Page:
If the Christian Right had been in control of the colonies as so many of its propagandists often claim…
Our Constitution would’ve proclaimed America a Christian Nation from the very beginning.
Of course, the Constitution never would have been written in the first place because if the Christian Right had indeed been in charge, there wouldn’t have been an uprising, much less a revolution. There is far too much emphasis in the Christian Right on obedience to authority to allow that.
The Declaration of Independence would have never have been written either, especially since its chief author, Thomas Jefferson, was barely even Unitarian, if that.
The publication of Common Sense would have been suppressed, its copies burned, and its author, Thomas Paine, tarred, feathered, and ridden out of town on a rail. Then he would have been hung for his writings advocating the rights of the working class and women and the abolition of slavery, all of which he’d done before the outbreak of the Revolution.
George Washington, a practicing Anglican (and later Episcopalian) but a freethinking practicing Anglican/Episcopalian, would not have been “Father of our Country” because, besides the fact that we’d still have the monarch in London, England, as its head-of-state, Washington wouldn’t have been politically correct under the lash of theocratist Christian rule.
The freethinking Ben Franklin would have fled to France, probably in company with Jefferson, Madison, and Monroe, if they knew what was good for them.
John Adams, a Congregationalist-turned-Unitarian would have returned to England and probably ended in prison or hanged, drawn, and quartered for having participated in an attempted democratic revolution inspired by Tom Paine, if, that is, Paine had escaped the Christianist hangman in the colonies.
Sam Adams would have been hanged, drawn, and quartered, either by the British or by the Christianist government in the colonies.
The French Revolution may never have happened. Irish republicanism, which had Tom Paine as its mentor, may not have gotten off the ground.
Slavery would never have been abolished. In fact, it probably would have spread across the continent and to each newly acquired territory. Of course, that’s assuming American independence, which, as stated above, might not have happened at that early stage if America were a Christian Nation. However, once Mother England demanded an end to slavery, America would doubtlessly have risen up to defend, preserve, and propagate the property rights of men to hold other humans as property in the name of Christianity.
A religious civil war would have been inevitable. The official state-supported religion in the colonies of Georgia, South Carolina, North Carolina, Virginia, Maryland, and New York was Anglicanism, or the Church of England. The official state-supported religion of Massachusetts Bay (including Maine), Connecticut, and New Hampshire was Congregational, from Calvinist Puritanism. Pennsylvania, New Jersey, Delaware, and Rhode Island had no official state-supported religion and would have been considered the battleground. Imagine the worst of the religious wars of the Reformation (both of the movement against Rome and of the movement within itself) and the millennium and a half long feud between Sunni and Shia Muslims combined, then multiply exponentially. Religion mixing with state has nothing to do with salvation of anyone and everything to do with power.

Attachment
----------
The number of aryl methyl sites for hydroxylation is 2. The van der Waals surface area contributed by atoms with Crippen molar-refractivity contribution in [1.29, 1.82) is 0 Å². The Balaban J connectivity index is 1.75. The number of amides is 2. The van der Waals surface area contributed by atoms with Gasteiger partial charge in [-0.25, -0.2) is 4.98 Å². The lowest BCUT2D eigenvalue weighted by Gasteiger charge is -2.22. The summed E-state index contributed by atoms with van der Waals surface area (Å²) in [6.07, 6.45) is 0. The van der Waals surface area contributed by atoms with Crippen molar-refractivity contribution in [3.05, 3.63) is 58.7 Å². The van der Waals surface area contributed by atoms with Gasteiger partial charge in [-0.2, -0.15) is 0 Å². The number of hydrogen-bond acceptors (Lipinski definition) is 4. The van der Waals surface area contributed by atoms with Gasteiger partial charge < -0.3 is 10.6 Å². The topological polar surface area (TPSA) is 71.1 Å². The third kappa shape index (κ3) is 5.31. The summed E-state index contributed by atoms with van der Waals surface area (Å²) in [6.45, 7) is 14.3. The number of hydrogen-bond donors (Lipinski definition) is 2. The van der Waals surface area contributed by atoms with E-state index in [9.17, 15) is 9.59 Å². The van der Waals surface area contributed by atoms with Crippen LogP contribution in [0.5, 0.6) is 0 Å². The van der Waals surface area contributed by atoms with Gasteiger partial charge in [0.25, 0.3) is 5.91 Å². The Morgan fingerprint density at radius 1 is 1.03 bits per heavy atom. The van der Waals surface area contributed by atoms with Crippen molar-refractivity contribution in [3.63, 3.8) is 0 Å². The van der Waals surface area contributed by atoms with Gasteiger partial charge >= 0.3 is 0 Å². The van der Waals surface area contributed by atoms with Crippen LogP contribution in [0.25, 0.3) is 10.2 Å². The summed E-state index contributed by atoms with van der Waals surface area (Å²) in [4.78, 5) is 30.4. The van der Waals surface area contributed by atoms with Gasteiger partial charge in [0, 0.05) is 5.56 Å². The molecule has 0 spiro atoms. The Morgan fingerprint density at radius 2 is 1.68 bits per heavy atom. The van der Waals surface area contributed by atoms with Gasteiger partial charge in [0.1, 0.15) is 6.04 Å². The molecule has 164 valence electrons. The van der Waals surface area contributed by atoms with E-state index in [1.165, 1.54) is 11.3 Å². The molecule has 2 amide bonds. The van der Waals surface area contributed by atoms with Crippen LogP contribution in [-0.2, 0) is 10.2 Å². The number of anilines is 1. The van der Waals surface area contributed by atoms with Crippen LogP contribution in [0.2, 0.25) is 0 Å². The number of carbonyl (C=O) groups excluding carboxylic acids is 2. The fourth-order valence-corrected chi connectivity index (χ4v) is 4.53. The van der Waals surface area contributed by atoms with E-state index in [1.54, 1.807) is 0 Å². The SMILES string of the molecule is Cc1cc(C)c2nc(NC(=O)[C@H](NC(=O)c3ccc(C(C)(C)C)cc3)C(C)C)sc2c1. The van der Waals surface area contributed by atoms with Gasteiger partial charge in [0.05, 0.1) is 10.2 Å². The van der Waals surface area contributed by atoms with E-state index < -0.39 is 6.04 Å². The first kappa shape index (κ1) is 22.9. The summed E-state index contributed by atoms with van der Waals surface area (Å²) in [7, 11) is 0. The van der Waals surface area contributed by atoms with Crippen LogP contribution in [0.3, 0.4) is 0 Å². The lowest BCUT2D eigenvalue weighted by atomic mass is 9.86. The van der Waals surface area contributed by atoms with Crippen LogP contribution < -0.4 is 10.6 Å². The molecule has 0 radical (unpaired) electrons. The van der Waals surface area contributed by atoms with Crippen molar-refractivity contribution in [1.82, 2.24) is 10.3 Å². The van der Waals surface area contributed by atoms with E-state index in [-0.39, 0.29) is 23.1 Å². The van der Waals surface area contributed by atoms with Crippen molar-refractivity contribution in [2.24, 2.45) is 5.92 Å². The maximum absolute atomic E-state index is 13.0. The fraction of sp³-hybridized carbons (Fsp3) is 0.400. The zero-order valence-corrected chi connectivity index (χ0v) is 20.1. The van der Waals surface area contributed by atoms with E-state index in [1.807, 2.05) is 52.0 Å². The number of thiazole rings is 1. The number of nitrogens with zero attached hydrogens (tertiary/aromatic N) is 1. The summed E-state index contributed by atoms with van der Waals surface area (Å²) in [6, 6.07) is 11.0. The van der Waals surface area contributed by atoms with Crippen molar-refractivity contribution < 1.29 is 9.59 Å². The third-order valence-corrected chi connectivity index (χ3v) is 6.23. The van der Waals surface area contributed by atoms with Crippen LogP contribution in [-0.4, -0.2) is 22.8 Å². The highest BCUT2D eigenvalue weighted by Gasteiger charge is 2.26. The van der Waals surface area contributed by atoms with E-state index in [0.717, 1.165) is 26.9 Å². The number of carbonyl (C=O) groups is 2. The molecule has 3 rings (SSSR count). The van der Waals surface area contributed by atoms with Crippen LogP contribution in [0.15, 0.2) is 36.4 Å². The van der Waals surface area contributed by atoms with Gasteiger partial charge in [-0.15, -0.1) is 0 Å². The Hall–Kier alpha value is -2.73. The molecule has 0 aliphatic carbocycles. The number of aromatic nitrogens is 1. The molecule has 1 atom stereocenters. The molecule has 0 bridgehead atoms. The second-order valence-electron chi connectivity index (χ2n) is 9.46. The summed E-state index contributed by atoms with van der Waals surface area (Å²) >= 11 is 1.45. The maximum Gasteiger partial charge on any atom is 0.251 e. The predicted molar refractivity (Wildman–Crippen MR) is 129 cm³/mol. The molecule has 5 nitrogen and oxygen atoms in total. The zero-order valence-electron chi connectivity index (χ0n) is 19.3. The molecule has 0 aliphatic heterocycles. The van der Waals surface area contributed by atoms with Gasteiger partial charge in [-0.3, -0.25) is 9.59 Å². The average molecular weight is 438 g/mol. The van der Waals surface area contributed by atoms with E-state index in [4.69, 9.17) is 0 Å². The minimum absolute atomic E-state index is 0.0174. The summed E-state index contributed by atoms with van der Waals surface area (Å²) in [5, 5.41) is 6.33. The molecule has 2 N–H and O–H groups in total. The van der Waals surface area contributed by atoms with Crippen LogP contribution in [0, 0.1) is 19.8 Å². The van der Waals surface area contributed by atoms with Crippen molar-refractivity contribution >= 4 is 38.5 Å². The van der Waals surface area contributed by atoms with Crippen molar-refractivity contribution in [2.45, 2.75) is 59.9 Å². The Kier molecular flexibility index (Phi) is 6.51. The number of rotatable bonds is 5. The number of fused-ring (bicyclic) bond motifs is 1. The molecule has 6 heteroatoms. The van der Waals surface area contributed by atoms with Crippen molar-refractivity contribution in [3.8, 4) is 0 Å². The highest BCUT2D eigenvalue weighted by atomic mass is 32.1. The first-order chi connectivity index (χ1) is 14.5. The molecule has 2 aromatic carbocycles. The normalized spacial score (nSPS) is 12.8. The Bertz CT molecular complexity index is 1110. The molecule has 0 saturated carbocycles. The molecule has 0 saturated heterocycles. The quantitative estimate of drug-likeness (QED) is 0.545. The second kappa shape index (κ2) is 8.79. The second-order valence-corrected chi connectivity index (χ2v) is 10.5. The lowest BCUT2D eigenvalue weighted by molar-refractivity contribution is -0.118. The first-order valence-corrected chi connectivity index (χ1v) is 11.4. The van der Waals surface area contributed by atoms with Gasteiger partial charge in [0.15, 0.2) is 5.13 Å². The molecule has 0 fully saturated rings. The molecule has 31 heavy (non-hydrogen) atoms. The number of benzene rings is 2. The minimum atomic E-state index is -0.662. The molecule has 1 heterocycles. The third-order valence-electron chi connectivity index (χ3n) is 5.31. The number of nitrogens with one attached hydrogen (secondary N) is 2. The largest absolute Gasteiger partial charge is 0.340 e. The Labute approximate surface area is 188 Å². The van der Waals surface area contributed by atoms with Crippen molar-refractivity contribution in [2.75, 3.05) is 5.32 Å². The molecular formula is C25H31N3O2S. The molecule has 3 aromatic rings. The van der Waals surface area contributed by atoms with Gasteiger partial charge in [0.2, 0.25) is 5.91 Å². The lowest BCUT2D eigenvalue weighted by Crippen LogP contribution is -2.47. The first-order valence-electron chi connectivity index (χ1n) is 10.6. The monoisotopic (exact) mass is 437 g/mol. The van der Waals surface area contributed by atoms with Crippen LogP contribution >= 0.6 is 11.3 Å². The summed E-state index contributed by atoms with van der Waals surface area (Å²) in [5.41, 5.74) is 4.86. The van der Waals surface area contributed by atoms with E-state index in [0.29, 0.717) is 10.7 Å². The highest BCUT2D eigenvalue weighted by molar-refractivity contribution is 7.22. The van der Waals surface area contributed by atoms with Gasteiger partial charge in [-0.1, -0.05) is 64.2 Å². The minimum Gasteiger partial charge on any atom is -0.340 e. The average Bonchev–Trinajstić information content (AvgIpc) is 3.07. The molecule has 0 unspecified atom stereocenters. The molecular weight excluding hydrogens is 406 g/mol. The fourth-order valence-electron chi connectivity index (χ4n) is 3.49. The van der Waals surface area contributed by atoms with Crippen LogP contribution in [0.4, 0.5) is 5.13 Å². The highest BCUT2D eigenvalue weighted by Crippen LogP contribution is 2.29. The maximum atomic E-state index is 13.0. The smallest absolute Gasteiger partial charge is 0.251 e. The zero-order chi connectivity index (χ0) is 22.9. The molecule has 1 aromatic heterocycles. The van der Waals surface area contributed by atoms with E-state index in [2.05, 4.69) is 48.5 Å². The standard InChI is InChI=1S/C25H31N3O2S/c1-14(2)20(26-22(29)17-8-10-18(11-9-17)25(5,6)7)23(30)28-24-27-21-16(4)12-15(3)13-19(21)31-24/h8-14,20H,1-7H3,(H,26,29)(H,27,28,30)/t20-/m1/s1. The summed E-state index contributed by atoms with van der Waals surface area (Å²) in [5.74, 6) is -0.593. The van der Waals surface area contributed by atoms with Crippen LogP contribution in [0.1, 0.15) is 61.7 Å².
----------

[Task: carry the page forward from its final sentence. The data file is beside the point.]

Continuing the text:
At the time of the American Revolution, the Scottish Episcopal Church was not in communion with the Church of England. Often mistaken to be an outgrowth of English domination of Scotland, it is equally a direct descendant of the original Scottish Church to the current Church of Scotland, only being the one that adopted episcopal (by bishops) rather than presbyterian (by presbyters, “elders”) church polity.
Until the end of the Penal Laws in Ireland, the Scottish Episcopalians shared the same status, or rather lack of status, that other non-Catholic, non-Anglican churches had under rule from London. These, along with Puritans (Congregationalists), Separatists (such as the Pilgrims of New Plymouth), Episcopalians, Presbyterians, Methodists, Baptists, Quakers, etc., were all lumped together as “Dissenters”, while members of the Church of England were the only sect recognized as “Protestants”.
It was because of this that after Independence the American church sought to have its candidates for episcopal office consecrated by Scottish bishops, since they did not swear an oath to the Crown, and it is for this reason that the American church took the name Episcopalian.